responsibility to consult with my personal physician and the Center for Disease Control website http://cdc.gov/travel
regarding these preventative measures and their applicability to my personal health.


Name (Printed) ___________________________________________ Signed at (city name) _________________________


Signature ________________________________________________ Date ______________________________________




        Pitzer College, Office of Study Abroad, Scott Hall 110, 1050 North Mills Avenue, Claremont, CA 91711
                    Telephone 909.621.8104 • Email studyabroad@pitzer.edu • Fax 909.621.0518
Pitzer Exchange in Ecuador                                                                Host Family Information

Name (Printed) ______________________________________________

Mark the type of family you would like to be placed in:

___ with young children    ___with older children    ___ without children

Briefly describe your own family (i.e., number of brothers and sisters, their ages, parents’ profession):




Describe the type of family with which you would like to be placed:




What would you do in order to be fully integrated into the activities of your host family? How would you achieve a good
relationship with your host family?




Are you a vegetarian? ____ yes      ____ no

If yes, please specify. Can you eat meat if necessary?




Are you a smoker? ____ yes      ____ no

If yes, would you be able to refrain from smoking in your host family’s house?



If you do not smoke, would you be able to live in a house with smokers?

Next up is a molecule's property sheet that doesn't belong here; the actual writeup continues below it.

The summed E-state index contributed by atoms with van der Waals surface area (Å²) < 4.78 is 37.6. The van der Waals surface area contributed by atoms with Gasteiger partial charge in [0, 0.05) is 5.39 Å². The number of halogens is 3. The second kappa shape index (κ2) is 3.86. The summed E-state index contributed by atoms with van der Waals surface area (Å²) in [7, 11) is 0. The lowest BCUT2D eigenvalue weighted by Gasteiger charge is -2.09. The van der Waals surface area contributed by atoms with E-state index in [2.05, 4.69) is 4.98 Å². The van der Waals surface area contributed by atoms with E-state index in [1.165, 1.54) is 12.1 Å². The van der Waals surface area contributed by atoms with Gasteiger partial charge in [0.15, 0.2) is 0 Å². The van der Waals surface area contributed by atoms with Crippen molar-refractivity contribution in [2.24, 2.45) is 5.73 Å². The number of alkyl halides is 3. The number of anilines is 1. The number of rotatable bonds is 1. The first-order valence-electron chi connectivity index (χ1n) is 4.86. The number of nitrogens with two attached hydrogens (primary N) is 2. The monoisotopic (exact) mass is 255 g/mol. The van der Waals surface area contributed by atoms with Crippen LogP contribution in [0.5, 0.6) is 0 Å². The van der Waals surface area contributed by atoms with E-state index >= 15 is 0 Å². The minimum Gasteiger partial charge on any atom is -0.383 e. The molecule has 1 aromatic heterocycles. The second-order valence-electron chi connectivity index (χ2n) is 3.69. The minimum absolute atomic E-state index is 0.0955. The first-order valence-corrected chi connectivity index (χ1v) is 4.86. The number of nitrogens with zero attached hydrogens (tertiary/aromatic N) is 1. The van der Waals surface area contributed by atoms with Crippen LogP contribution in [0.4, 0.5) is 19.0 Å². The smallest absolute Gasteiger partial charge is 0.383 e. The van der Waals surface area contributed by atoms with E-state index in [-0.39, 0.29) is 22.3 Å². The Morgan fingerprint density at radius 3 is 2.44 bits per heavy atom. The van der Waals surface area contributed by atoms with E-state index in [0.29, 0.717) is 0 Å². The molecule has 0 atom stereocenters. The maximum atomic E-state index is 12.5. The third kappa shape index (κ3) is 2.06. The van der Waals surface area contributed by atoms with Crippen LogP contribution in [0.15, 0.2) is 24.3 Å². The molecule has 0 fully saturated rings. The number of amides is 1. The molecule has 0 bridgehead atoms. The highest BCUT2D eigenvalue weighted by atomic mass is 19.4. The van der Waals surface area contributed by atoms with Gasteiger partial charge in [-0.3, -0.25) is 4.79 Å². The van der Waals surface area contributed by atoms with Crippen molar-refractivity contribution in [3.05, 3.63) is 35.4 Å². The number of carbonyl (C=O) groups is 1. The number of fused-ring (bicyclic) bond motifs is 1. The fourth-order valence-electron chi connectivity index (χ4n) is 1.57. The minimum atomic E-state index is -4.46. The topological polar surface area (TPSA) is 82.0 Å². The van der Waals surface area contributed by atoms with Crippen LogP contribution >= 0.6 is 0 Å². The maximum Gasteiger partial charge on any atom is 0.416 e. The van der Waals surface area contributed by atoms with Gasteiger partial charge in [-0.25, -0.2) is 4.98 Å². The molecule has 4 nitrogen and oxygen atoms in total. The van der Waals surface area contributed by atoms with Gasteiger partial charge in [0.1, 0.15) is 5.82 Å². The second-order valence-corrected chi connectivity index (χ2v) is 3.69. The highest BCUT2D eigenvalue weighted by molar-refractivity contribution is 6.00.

Do you have some type of allergy? ____ yes      ____ no       If answered yes, specify:

To medications: ______________________________________________________________________________________
To foods: ___________________________________________________________________________________________
Other: ______________________________________________________________________________________________


        Pitzer College, Office of Study Abroad, Scott Hall 110, 1050 North Mills Avenue, Claremont, CA 91711
                    Telephone 909.621.8104 • Email studyabroad@pitzer.edu • Fax 909.621.0518
Pitzer Exchange in Ecuador                                                         Host Family Information p. 2

Name (Printed) ______________________________________________

Do you like pets? ____ yes      ____no

Special interests and hobbies: (include sports, music, etc.)




What do you do in your free time?




Religious affiliation? Would you like to be connected with a specific church?




Briefly describe the most essential characteristics of your personality? (i.e. shy, outgoing, etc.)




        Pitzer College, Office of Study Abroad, Scott Hall 110, 1050 North Mills Avenue, Claremont, CA 91711
                    Telephone 909.621.8104 • Email studyabroad@pitzer.edu • Fax 909.621.0518
Pitzer Exchange in Ecuador                                                                   DISP Initial Proposal

Name (Printed) ______________________________________________ Home College____________________________

Email Address _______________________________________________ Major __________________________________

The Directed Independent Study Project (DISP) is a key component of the educational model of the Pitzer in Ecuador